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Hyperion Records

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Track(s) taken from CDA67359
Recording details: July 2002
St Jude-on-the-Hill, Hampstead Garden Suburb, London, United Kingdom
Produced by Martin Compton
Engineered by Julian Millard
Release date: March 2003
Total duration: 5 minutes 15 seconds

'beautifully lyrical trumpet-playing' (BBC Music Magazine)

'Fascinating … Crispian Steele-Perkins and Alison Balsom play with an assured virtuosity' (The Daily Telegraph)

'It comes as no surprise to have a well researched, well presented and beautifully played issue from this team of artists and recording company. The trumpeters, representing the pioneering and the newest generations of players, are well matched and sparkling in their duets and share the solo works equally. It scarcely needs it, but this gets the warmest of recommendations' (Early Music Review)

'Soloists Crispian Steele-Perkins and Alison Balsam play with utmost delicacy and control' (Early Music Today)

'exemplary performances … The disc as a whole is not only extremely enjoyable in its own right, but is of value for illuminating a major development in the history of instrumental music' (Goldberg)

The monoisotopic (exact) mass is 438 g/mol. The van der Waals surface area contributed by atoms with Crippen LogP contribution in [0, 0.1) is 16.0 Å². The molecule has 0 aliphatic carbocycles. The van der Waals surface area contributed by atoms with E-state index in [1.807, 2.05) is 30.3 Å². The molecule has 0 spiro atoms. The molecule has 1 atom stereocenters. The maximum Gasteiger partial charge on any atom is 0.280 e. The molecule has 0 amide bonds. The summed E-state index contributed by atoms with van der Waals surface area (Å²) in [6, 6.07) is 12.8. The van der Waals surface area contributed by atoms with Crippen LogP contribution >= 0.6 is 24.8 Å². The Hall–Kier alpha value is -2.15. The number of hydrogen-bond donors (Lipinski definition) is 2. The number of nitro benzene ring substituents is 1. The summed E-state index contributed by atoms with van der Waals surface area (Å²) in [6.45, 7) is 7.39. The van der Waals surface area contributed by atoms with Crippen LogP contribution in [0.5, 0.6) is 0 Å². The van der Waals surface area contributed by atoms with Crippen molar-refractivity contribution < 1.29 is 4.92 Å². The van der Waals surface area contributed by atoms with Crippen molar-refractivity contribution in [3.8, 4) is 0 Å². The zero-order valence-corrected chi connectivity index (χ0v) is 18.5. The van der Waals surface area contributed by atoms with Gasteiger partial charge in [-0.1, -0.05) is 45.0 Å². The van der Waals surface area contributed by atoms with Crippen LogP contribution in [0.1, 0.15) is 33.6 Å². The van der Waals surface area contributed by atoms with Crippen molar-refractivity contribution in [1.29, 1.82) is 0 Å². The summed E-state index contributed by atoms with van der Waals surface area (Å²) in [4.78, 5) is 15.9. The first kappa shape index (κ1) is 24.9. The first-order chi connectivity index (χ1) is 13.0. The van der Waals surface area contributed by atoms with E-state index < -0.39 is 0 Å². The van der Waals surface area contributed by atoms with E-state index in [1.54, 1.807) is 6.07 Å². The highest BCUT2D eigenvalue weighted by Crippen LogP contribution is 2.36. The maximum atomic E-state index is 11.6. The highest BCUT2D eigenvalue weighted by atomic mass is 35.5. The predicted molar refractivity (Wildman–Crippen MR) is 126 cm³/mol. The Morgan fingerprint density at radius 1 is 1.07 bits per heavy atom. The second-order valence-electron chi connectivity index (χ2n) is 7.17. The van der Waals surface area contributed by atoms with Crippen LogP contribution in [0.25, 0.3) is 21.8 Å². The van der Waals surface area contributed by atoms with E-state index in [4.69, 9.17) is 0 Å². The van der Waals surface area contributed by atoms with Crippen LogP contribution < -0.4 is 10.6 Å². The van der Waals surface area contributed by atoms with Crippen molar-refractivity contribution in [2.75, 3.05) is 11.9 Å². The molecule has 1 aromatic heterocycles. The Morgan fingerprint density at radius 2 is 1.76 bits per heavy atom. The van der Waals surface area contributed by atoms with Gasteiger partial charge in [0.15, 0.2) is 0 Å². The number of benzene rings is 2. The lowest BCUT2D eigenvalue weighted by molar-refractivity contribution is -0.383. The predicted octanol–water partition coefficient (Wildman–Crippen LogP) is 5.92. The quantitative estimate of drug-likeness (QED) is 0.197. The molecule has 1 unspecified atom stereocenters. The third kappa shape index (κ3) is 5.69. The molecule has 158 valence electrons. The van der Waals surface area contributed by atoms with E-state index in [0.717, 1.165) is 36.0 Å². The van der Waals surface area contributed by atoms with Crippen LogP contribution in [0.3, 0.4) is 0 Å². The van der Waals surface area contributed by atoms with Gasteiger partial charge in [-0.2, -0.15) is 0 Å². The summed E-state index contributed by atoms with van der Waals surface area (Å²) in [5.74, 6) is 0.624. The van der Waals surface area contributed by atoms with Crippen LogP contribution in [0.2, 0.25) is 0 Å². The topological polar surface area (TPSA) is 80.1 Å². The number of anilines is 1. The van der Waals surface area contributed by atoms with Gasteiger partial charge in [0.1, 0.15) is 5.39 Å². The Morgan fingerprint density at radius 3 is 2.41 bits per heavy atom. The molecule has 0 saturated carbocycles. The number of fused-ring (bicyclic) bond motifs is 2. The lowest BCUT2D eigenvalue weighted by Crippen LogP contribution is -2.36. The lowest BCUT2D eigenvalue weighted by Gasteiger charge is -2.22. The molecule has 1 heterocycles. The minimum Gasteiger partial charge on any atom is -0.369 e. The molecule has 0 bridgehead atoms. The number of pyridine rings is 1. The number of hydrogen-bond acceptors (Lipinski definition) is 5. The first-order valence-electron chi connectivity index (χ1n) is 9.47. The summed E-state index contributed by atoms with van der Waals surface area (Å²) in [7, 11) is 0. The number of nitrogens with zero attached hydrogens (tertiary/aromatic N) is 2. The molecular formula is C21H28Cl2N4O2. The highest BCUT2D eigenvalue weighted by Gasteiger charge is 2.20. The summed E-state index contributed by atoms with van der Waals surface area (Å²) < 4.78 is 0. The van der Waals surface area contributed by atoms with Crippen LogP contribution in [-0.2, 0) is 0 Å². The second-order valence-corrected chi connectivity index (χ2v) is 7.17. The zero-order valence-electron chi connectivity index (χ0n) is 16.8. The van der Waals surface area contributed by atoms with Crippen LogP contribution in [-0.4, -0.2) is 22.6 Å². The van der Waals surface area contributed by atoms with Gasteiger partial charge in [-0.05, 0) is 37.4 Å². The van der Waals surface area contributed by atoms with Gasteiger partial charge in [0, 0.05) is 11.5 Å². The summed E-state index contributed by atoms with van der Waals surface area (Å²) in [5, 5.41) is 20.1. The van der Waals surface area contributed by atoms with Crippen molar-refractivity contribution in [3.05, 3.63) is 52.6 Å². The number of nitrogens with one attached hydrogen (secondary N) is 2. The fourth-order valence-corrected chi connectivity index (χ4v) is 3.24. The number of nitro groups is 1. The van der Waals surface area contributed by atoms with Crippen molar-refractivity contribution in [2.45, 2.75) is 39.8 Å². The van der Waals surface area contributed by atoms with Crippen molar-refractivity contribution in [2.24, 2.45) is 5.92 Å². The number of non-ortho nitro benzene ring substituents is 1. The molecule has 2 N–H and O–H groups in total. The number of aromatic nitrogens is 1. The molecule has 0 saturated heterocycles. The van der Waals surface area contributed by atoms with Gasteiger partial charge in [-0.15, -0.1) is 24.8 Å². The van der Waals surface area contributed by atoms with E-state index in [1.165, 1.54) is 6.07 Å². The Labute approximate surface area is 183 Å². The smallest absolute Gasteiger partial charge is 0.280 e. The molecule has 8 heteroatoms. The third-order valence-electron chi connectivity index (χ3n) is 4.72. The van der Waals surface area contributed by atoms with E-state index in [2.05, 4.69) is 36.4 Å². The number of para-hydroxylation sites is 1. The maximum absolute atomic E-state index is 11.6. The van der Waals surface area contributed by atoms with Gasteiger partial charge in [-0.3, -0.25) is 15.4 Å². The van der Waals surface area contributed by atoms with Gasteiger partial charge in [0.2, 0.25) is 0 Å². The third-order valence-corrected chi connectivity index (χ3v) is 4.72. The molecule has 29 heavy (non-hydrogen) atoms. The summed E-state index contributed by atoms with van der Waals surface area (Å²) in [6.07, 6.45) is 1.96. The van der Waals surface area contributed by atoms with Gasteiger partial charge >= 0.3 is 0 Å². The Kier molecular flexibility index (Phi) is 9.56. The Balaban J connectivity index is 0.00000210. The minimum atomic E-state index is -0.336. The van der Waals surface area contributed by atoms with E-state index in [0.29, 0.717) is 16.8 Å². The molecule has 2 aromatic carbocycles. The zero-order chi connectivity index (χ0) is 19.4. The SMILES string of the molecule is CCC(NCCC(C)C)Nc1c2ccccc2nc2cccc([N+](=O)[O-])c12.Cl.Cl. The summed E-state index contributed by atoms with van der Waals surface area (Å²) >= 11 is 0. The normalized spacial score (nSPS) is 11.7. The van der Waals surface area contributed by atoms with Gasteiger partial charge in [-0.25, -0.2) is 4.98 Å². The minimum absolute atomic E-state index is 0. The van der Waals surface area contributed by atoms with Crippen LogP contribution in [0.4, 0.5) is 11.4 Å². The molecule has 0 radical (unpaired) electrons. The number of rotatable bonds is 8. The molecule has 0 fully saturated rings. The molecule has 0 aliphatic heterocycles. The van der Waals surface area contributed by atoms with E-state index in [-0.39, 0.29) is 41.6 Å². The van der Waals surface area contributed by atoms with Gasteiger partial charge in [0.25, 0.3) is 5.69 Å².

'Steele-Perkins and Balsom play throughout this recording as robustly and as sensitively as one could wish … Buy this disc' (Early Music)

Sonata in E minor, Op 10 No 17
composer
1673

Introduction  EnglishFrançaisDeutsch
The sonatas by Legrenzi and Scarlatti are densely contrapuntal, though they are quite different in style. Legrenzi was working in Venice in 1673, when he published his Op 10, and dedicated the collection to the Austrian emperor Leopold I, which is presumably why it includes two sonatas for four viols and continuo. Viols were largely obsolete in Italy at the time, but were still cultivated a good deal in Austria. This is probably why the sonata recorded here was printed in a double-clef format, allowing it to be played in C minor on viols and in E minor by a string quartet. In the work Legrenzi achieves a remarkable synthesis between the contrapuntal idiom of the Renaissance and the chromatic harmony of his own time.

from notes by Peter Holman © 2003

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